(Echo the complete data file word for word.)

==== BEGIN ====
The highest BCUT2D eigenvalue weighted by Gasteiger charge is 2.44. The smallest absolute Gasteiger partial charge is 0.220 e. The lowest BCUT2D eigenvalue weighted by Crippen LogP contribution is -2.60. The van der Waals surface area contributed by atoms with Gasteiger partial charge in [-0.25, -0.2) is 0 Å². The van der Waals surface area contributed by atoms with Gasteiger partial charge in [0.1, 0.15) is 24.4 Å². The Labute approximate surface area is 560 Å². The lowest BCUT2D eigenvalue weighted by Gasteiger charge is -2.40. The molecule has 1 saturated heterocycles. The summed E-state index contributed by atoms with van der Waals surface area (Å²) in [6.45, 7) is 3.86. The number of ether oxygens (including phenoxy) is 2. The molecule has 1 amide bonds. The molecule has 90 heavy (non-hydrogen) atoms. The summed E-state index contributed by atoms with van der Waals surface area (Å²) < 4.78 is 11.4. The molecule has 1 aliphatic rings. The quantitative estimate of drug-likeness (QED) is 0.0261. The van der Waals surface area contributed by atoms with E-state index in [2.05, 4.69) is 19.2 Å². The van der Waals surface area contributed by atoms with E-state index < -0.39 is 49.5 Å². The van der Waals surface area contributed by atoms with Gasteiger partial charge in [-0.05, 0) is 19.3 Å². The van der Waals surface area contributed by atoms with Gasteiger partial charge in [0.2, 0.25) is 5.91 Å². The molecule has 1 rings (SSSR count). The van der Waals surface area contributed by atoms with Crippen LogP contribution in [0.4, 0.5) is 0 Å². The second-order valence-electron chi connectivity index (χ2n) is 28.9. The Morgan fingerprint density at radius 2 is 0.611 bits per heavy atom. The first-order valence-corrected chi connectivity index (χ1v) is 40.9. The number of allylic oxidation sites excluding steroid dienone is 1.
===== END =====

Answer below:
The highest BCUT2D eigenvalue weighted by Gasteiger charge is 2.44. The smallest absolute Gasteiger partial charge is 0.220 e. The lowest BCUT2D eigenvalue weighted by Crippen LogP contribution is -2.60. The van der Waals surface area contributed by atoms with Gasteiger partial charge in [-0.25, -0.2) is 0 Å². The van der Waals surface area contributed by atoms with Gasteiger partial charge in [0.1, 0.15) is 24.4 Å². The Labute approximate surface area is 560 Å². The lowest BCUT2D eigenvalue weighted by Gasteiger charge is -2.40. The molecule has 1 saturated heterocycles. The summed E-state index contributed by atoms with van der Waals surface area (Å²) in [6.45, 7) is 3.86. The number of ether oxygens (including phenoxy) is 2. The molecule has 1 amide bonds. The molecule has 90 heavy (non-hydrogen) atoms. The summed E-state index contributed by atoms with van der Waals surface area (Å²) < 4.78 is 11.4. The molecule has 1 aliphatic rings. The quantitative estimate of drug-likeness (QED) is 0.0261. The van der Waals surface area contributed by atoms with E-state index in [2.05, 4.69) is 19.2 Å². The van der Waals surface area contributed by atoms with E-state index < -0.39 is 49.5 Å². The van der Waals surface area contributed by atoms with Gasteiger partial charge in [-0.05, 0) is 19.3 Å². The van der Waals surface area contributed by atoms with Gasteiger partial charge in [0.2, 0.25) is 5.91 Å². The molecule has 1 rings (SSSR count). The van der Waals surface area contributed by atoms with Crippen LogP contribution in [0.4, 0.5) is 0 Å². The second-order valence-electron chi connectivity index (χ2n) is 28.9. The Morgan fingerprint density at radius 2 is 0.611 bits per heavy atom. The first-order valence-corrected chi connectivity index (χ1v) is 40.9. The number of allylic oxidation sites excluding steroid dienone is 1.